Skip Navigation

Goals of the Center

Goals of the center

Based on the understanding that teaching is always a work in progress and always improvable, the Sherrerd Center strives to:

  • Encourage continuous discourse among faculty about learning, addressing such questions as: What do we know about how people learn? What are our learning goals for our students? How should students be engaged in order to take ownership of their learning?
  • Support new faculty as they develop into excellent teachers
  • Support ongoing professional development for faculty
  • Encourage faculty to share innovative teaching practices and strategies
  • Build synergy between faculty development efforts and student academic support services (e.g., Jacobson Center, educational technology services, quantitative learning center, disability services and libraries)
  • Enable the academic success of students from diverse backgrounds by promoting best practices for inclusive teaching, investigating achievement gaps in student learning and supporting strategies for overcoming such gaps
  • Create a culture of purposeful inquiry among students
  • Ensure that consideration of teaching and learning inform campus decision making
  • Improve measures of teaching performance so they are useful to teachers and can serve as reasonable indicators for determining reappointment, tenure and promotion
  • Support the scholarship of teaching and learning among faculty from diverse disciplines

In 2015, the members of the advisory board of the Sherrerd Center decided to be more intentional than usual regarding our programming for 2016–17. We surveyed attendees at Teaching Arts Luncheons, talked with other members of the Smith community and conducted an online survey to collect suggestions for future topics. Ultimately, we decided to focus on creating inclusive learning environments after receiving a large number of requests for programming on that topic. Hence, we have selected Teaching Arts Luncheon topics and invited guest speakers like Kelly Mack and Beverly Daniel Tatum to promote this aim. From the start, however, we understood that the word “inclusive” was in danger of becoming meaningless, so we have been drafting and revising the following statement in the attempt to clarify our intent. We welcome suggestions for revision.

During 2016–17, the Sherrerd Center will focus on enhancing our abilities to create and sustain effective and inclusive learning environments, regardless of whether course content areas directly engage with controversial topics. An inclusive learning community—as opposed to simply a diverse one—is one in which everyone's voice is equally encouraged and welcomed. But this kind of community is what inclusion is all about. There are no formulae for achieving this. Hence, we will pay special attention to fostering conversations, workshops and other programming about how to create inclusive learning communities.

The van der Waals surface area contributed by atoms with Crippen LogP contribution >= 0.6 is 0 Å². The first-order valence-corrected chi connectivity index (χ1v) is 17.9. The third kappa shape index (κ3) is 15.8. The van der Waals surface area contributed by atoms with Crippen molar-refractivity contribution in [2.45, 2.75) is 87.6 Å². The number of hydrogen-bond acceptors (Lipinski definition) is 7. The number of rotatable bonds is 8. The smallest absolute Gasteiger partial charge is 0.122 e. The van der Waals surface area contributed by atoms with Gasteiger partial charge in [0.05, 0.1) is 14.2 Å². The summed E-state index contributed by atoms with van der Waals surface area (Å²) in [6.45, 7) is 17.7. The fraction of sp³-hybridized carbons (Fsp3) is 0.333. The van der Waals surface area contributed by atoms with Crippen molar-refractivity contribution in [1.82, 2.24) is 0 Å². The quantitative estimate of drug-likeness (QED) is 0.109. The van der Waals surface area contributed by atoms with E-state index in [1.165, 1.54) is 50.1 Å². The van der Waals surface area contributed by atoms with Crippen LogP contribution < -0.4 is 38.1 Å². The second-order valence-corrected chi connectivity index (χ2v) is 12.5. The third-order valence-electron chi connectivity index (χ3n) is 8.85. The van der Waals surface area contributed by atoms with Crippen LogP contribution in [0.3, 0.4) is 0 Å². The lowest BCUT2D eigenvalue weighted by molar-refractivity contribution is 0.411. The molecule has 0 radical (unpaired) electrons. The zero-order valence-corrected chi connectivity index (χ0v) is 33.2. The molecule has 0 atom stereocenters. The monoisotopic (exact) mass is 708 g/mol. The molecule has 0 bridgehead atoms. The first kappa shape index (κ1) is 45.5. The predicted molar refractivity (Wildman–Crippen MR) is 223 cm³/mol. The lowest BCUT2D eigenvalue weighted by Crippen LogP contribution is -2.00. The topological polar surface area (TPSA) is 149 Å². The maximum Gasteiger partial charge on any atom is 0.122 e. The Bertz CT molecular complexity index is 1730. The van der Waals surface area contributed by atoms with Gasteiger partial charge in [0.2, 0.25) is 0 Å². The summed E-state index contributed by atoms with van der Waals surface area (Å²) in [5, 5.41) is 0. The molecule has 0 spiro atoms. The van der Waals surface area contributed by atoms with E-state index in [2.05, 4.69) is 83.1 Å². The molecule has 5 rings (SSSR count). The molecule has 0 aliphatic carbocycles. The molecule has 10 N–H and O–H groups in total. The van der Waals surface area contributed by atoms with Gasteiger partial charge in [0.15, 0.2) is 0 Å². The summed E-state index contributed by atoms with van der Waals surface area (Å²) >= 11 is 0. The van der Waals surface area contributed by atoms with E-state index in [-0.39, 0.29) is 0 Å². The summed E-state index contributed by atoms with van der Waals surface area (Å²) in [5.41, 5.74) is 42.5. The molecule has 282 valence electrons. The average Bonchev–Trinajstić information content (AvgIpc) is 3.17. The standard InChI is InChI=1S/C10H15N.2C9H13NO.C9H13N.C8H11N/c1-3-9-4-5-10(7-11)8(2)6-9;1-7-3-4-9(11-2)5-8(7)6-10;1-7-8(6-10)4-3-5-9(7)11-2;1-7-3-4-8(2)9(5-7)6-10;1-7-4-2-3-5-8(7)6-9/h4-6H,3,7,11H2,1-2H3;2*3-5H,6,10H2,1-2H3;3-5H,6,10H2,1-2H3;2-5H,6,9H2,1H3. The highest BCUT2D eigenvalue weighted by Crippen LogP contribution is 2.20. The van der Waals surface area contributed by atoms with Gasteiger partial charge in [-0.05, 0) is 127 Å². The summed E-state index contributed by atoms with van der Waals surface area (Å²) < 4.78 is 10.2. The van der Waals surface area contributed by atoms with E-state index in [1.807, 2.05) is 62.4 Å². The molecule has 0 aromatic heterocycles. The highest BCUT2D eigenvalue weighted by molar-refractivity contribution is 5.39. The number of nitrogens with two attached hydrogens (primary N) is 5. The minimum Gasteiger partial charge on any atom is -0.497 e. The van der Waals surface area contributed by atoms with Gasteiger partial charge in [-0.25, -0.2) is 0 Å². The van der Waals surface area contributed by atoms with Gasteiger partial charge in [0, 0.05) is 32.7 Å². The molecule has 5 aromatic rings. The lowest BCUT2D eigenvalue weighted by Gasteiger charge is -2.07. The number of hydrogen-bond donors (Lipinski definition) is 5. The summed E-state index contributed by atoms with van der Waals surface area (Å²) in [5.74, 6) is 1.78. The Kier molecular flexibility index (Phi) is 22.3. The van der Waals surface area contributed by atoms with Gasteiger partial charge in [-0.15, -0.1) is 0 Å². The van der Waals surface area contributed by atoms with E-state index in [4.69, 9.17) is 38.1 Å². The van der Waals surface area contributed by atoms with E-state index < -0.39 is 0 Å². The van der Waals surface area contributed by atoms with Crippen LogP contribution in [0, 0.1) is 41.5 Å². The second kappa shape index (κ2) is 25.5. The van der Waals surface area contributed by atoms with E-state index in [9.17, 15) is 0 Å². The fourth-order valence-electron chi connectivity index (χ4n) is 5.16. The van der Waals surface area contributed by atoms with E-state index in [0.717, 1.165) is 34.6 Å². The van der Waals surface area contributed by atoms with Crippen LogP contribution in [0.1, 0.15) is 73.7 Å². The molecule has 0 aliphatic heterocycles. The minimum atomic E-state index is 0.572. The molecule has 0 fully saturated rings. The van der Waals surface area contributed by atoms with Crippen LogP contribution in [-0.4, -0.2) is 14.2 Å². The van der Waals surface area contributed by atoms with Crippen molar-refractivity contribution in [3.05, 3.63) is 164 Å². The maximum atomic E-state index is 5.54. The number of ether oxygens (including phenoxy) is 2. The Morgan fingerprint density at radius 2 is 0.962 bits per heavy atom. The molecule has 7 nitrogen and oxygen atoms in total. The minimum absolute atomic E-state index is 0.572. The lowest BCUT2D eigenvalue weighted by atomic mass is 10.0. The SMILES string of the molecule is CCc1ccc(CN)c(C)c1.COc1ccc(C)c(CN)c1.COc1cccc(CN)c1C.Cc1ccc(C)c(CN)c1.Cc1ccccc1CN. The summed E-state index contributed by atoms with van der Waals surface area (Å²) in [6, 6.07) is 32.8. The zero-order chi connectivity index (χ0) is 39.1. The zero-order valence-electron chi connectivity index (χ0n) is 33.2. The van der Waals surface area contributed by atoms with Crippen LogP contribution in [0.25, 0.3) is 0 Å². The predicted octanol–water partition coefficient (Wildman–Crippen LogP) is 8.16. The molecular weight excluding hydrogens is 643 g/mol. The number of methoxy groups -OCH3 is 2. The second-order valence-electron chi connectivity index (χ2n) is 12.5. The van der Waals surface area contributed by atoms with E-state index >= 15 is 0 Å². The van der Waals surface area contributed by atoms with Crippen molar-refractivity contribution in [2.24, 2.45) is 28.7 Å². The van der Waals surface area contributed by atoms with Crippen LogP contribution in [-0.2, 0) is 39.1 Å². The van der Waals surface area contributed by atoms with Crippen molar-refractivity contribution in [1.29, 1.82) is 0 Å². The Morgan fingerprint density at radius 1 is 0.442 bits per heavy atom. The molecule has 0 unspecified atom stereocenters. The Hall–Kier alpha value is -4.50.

What can professors convey through their course planning, choice of materials, classroom practice and assessment to make deep learning accessible to all students? What must professors themselves need to learn so that they can best teach an ever more diverse student body? How can innovative pedagogies promote communities of reflective and creative learners capable of working, playing and solving the world’s problems together?

We do this work in the context of global and local challenges—some tragic and some mundane—that both threaten inclusiveness and make the creation of inclusive learning environments increasingly important. Some of these challenges seize the attention of the world, while others are felt privately. Instead of simply reacting to each challenge, our programs and collaborations seek to increase our communal preparedness, our individual empathy and our institutional commitment to inclusive teaching.

As teachers, we cannot control all aspects of the learning environment. Sometimes local, national, and international events send shock waves through our communities that most of us cannot ignore and that all of us—students, faculty and staff—experience in different ways. Although we can never predict how to respond in such moments, here are a handful of resources that might help with framing conversations both in and outside of the classroom.

Please see this selected list of resources:

PDF iconTeaching in Tumultuous Times (PDF)